- Research article
- Open Access
- Open Peer Review
The use of CAM and conventional treatments among primary care consulters with chronic musculoskeletal pain
© Artus et al; licensee BioMed Central Ltd. 2007
- Received: 03 October 2006
- Accepted: 04 May 2007
- Published: 04 May 2007
Chronic musculoskeletal pain is the single most cited reason for use of complementary and alternative medicine (CAM). Primary care is the most frequent conventional medical service used by patients with pain in the UK. We are unaware, however, of a direct evidence of the extent of CAM use by primary care patients, and how successful they perceive it to be.
Aims and objectives
To determine CAM use among patients with chronic musculoskeletal pain who have consulted about their pain in primary care.
Face-to-face interview-based survey.
Three general practices in North Staffordshire.
Respondents to a population pain survey who had reported having musculoskeletal pain in the survey and who had consulted about their pain in primary care in the previous 12 months as well as consenting to further research and agreeing to an interview. Information was gathered about their pain and the use of all treatments for pain, including CAM, in the previous year.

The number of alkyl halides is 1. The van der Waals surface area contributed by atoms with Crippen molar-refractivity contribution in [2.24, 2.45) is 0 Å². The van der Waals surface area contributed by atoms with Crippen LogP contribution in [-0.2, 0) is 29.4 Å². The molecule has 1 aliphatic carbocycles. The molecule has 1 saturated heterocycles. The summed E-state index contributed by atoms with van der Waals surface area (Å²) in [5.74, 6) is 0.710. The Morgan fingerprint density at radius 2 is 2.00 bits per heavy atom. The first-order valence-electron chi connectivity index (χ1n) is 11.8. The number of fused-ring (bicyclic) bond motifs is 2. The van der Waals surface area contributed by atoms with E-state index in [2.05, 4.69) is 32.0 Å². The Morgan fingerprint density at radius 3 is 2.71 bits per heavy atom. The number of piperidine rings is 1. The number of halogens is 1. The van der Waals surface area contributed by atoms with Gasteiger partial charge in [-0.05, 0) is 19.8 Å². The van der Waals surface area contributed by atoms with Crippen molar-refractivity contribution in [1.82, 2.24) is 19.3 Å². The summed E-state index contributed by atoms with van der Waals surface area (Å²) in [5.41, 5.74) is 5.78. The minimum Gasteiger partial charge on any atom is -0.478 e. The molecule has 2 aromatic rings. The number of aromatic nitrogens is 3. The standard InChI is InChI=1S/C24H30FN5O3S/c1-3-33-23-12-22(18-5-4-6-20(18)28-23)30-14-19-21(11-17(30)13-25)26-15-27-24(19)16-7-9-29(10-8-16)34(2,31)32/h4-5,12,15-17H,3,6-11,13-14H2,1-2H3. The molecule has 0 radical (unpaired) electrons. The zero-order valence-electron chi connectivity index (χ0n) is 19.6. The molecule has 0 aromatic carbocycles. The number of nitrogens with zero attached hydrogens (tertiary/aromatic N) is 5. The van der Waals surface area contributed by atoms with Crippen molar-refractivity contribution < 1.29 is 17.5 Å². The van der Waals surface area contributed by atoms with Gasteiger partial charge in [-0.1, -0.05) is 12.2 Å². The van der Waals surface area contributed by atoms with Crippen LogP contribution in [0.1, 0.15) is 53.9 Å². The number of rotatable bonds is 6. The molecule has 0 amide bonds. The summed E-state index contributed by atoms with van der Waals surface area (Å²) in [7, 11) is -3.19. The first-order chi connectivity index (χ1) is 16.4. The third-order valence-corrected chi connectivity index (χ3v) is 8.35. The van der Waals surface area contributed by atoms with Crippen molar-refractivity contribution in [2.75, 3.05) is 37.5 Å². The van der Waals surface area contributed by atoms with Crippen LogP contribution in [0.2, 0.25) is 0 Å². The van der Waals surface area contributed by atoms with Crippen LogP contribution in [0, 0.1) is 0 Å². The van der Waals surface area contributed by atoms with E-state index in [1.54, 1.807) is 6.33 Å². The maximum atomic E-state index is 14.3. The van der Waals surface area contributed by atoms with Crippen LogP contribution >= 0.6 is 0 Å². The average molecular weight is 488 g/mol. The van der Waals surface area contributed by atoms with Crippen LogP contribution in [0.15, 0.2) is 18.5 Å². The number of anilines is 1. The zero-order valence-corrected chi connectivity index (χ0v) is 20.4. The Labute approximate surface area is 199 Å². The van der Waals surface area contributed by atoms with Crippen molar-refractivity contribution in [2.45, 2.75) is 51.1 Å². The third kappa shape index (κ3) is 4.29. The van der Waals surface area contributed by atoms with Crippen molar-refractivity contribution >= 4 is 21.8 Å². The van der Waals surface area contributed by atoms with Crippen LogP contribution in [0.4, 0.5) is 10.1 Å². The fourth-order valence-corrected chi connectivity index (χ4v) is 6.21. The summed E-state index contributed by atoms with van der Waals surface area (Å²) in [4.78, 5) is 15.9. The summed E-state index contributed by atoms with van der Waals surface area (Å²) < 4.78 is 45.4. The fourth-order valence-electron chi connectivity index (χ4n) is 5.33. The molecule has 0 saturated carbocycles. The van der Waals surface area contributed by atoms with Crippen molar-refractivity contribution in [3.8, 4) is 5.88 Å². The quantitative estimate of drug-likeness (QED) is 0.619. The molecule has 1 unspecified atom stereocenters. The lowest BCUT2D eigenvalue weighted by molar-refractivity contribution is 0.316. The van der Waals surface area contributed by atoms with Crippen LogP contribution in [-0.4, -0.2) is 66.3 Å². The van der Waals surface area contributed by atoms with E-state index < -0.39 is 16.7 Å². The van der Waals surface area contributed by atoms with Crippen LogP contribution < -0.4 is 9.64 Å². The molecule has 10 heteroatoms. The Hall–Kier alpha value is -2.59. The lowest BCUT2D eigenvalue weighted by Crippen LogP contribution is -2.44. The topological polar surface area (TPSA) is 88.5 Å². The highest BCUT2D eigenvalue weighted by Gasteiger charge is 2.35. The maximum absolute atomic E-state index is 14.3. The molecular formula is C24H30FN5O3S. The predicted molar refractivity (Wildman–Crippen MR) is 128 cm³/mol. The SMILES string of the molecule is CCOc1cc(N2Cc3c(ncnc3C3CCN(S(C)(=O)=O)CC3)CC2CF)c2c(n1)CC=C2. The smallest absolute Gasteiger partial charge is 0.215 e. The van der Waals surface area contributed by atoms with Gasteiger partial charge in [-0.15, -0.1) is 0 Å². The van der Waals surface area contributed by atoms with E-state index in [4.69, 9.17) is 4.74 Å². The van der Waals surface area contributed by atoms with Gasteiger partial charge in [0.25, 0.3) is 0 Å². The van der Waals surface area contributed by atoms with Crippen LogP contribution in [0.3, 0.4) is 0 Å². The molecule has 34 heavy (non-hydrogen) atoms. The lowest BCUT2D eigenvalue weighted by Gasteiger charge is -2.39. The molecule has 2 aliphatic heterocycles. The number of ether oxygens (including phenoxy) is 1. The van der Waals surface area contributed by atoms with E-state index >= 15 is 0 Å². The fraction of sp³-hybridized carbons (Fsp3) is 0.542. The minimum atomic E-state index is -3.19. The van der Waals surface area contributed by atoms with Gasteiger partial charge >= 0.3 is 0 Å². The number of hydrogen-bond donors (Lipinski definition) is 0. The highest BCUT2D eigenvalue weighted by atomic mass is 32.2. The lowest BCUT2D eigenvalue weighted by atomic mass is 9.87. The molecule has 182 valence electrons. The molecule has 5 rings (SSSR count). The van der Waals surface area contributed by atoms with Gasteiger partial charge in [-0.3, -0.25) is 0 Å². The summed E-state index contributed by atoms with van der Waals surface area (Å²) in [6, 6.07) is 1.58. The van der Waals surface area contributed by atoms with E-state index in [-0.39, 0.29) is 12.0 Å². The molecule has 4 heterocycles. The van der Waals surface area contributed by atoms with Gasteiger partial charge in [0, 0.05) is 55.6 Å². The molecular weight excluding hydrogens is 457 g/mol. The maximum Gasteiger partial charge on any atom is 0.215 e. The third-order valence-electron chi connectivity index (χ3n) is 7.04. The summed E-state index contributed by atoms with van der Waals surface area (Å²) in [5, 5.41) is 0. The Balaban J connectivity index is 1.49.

138 interviews were completed. 116 participants (84%) had used at least one CAM treatment for pain in the previous year. 65% were current users of CAM. The ratio of over-the-counter CAM use to care from a CAM provider was 3:2. 111 participants (80%) had used conventional treatment. 95 (69%) were using a combination of CAM and conventional treatment. Glucosamine and fish oil were the most commonly used CAM treatments (38%, 35% respectively). Most CAM treatments were scored on average as being helpful, and users indicated that they intended to use again 87% of the CAM treatments they had already used.
We provide direct evidence that most primary care consulters with chronic musculoskeletal pain have used CAM in the previous year, usually in combination with conventional treatments. The high prevalence and wide range of users experiences of benefit and harm from CAM strengthen the argument for more research into this type of medicine to quantify benefit and assess safety. The observation that most users of conventional medicine also used CAM suggests a continuing need for more investigation of effective pain management in primary care.
- Conventional Treatment
- Musculoskeletal Pain
- Primary Care Patient
- Chronic Musculoskeletal Pain
- Pain Sufferer
Surveys have suggested that use of complementary and alternative medicines (CAM) is high and increasing worldwide . Longitudinal studies in the UK between 1993  and 1999 , 1995  and 2001  and between 1998  and 2006  and in the USA between 1990  and 1997  have confirmed the trend. CAM is most commonly used for chronic pain and in particular musculoskeletal pain  and is often used in combination with conventional therapies . GPs are the conventional medical practitioners most frequently consulted for chronic pain in the UK .